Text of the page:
During the eight-day trip, we will visit a number of different communities where Water Aid is working, to find out how the work they do is helping the local people. Starting our journey in the Amuria district in the north eastern part of Uganda, we will get to experience what life is like in a pre-intervention area – one where Water Aid hasn’t yet helped – as well as an intervention area, and post intervention area. Later in the week we’ll travel to Kampala in central Uganda to visit more urban communities.

The Water Aid Supporter’s Trip - Uganda 2014 team:

So Nan, if you’re reading this, I hope it has come somewhere close to putting your mind at ease.  All I can say is that with only one day to go, I’m just very excited...and you will be glad to know that I’ve got hand sanitiser and anti-bacterial wipes packed - and I’ll even come and get a pint of milk when I’m back in Blighty! 

Wednesday, 5 November 2014

Pencils with a point

With less than two weeks to go before I head off on the Water Aid supporter’s trip to Uganda, I can safely say that I have gone through the checklist ….
  • got my malaria tablets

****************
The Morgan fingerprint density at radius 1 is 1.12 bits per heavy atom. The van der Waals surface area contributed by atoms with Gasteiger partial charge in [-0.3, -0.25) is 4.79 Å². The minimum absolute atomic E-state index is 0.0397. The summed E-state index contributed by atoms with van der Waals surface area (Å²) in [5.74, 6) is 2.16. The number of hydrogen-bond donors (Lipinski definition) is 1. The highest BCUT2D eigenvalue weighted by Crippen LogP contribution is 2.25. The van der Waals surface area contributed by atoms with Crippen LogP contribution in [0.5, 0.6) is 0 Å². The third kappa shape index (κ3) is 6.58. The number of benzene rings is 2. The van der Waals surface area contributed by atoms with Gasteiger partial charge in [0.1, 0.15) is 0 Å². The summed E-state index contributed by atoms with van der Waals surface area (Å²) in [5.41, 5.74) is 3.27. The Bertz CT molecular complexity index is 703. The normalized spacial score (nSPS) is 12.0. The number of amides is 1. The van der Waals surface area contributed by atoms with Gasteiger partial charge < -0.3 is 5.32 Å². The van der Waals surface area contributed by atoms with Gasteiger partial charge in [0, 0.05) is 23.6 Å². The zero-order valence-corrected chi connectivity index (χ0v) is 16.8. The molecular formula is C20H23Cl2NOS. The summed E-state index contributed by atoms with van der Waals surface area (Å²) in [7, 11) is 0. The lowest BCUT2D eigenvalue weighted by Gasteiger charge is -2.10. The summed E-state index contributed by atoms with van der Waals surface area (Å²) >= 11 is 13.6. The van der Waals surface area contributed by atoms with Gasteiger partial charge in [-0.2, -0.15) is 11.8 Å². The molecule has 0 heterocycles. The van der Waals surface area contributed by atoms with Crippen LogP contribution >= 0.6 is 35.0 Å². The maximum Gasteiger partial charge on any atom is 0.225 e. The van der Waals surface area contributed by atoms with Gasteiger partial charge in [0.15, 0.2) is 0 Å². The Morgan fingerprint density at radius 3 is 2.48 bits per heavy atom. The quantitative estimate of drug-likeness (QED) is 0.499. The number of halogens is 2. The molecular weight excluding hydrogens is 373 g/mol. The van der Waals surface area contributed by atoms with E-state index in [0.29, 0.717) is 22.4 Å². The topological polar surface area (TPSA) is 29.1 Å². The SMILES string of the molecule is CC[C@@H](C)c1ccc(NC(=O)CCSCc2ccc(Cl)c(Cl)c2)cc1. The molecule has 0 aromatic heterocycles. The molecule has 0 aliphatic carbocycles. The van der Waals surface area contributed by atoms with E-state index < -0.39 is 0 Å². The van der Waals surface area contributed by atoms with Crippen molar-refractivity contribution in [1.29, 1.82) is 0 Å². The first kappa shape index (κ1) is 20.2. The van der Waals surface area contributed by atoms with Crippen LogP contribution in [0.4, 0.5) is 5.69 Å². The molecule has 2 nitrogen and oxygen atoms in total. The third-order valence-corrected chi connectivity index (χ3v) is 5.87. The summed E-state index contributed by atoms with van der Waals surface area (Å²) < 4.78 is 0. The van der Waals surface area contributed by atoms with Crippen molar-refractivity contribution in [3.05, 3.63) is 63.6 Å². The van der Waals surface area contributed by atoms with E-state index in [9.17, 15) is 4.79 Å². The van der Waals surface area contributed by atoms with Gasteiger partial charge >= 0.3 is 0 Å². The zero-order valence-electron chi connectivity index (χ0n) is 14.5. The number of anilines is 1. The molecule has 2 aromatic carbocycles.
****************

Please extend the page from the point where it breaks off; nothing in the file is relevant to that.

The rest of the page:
• vaccinated myself (well not literally) against Hep A, Hep B, typhoid and the likes
  • bought enough hand sanitiser, anti-bacterial wipes, paracetamol, immodium and rehydration tablets to supply the local chemist
…you get the idea.

 And then I gathered the 500 or so pencils that I’ve collected ready to take away with me to the schools we will be visiting.  
I couldn’t help feeling a little bit spoilt if I’m honest and that my “pencil offerings” to a country that is so poverty stricken are somewhat futile.  To be quite frank, I felt a little bit pathetic packing bags of pencils - especially when I am fortunate enough to have had vaccinations against diseases that claim the lives of so many without even blinking an eye lid…and there I am with my bag of pencils. So having gone through the “oh god, I should be doing more” kind of feelings for the last few weeks, and trying to work out exactly what “I should be doing more” actually means, I flicked the TV on the other day to  listen to Malala Yousafzai’s address to the UN, which bought new hope to my bag of pencils that I’ve been a little bit dismissive of. 
She said “one child, one teacher, one book and one pen(cil) can change the world”…which just reminded me that actually, those small gestures, those small changes and those small actions are what all mount up to make a really big difference…and that there is no such thing as a pointless pencil.